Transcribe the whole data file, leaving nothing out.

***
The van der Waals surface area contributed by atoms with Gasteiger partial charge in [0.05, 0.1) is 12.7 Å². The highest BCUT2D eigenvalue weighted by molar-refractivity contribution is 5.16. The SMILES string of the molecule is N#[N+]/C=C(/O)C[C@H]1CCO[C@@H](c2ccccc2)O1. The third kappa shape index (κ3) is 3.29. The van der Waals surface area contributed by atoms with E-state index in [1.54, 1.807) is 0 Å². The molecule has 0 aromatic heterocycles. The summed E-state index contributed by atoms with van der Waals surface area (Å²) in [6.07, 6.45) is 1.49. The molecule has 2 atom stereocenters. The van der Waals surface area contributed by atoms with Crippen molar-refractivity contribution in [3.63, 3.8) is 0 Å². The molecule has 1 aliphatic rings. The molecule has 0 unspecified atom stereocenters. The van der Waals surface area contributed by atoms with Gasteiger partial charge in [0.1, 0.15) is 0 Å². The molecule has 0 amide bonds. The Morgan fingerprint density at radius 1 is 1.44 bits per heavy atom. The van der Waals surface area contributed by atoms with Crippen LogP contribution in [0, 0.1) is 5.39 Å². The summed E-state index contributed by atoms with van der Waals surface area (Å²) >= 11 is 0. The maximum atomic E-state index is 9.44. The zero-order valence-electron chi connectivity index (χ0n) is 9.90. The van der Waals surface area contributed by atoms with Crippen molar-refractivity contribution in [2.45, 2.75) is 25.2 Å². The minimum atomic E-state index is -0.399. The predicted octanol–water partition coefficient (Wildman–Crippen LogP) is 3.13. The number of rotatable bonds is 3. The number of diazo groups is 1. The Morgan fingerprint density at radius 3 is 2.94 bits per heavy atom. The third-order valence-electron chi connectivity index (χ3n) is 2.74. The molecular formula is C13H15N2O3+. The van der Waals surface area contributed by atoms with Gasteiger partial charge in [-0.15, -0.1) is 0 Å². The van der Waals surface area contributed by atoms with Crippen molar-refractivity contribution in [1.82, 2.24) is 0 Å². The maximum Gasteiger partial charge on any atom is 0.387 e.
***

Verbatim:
The van der Waals surface area contributed by atoms with Gasteiger partial charge in [0.05, 0.1) is 12.7 Å². The highest BCUT2D eigenvalue weighted by molar-refractivity contribution is 5.16. The SMILES string of the molecule is N#[N+]/C=C(/O)C[C@H]1CCO[C@@H](c2ccccc2)O1. The third kappa shape index (κ3) is 3.29. The van der Waals surface area contributed by atoms with E-state index in [1.54, 1.807) is 0 Å². The molecule has 0 aromatic heterocycles. The summed E-state index contributed by atoms with van der Waals surface area (Å²) in [6.07, 6.45) is 1.49. The molecule has 2 atom stereocenters. The van der Waals surface area contributed by atoms with Crippen molar-refractivity contribution in [3.63, 3.8) is 0 Å². The molecule has 1 aliphatic rings. The molecule has 0 unspecified atom stereocenters. The van der Waals surface area contributed by atoms with Gasteiger partial charge in [0.1, 0.15) is 0 Å². The molecule has 0 amide bonds. The Morgan fingerprint density at radius 1 is 1.44 bits per heavy atom. The van der Waals surface area contributed by atoms with Crippen LogP contribution in [0, 0.1) is 5.39 Å². The summed E-state index contributed by atoms with van der Waals surface area (Å²) >= 11 is 0. The maximum atomic E-state index is 9.44. The zero-order valence-electron chi connectivity index (χ0n) is 9.90. The van der Waals surface area contributed by atoms with Crippen molar-refractivity contribution in [2.45, 2.75) is 25.2 Å². The minimum atomic E-state index is -0.399. The predicted octanol–water partition coefficient (Wildman–Crippen LogP) is 3.13. The number of rotatable bonds is 3. The number of diazo groups is 1. The Morgan fingerprint density at radius 3 is 2.94 bits per heavy atom. The third-order valence-electron chi connectivity index (χ3n) is 2.74. The molecular formula is C13H15N2O3+. The van der Waals surface area contributed by atoms with Gasteiger partial charge in [-0.15, -0.1) is 0 Å². The van der Waals surface area contributed by atoms with Crippen molar-refractivity contribution in [1.82, 2.24) is 0 Å². The maximum Gasteiger partial charge on any atom is 0.387 e.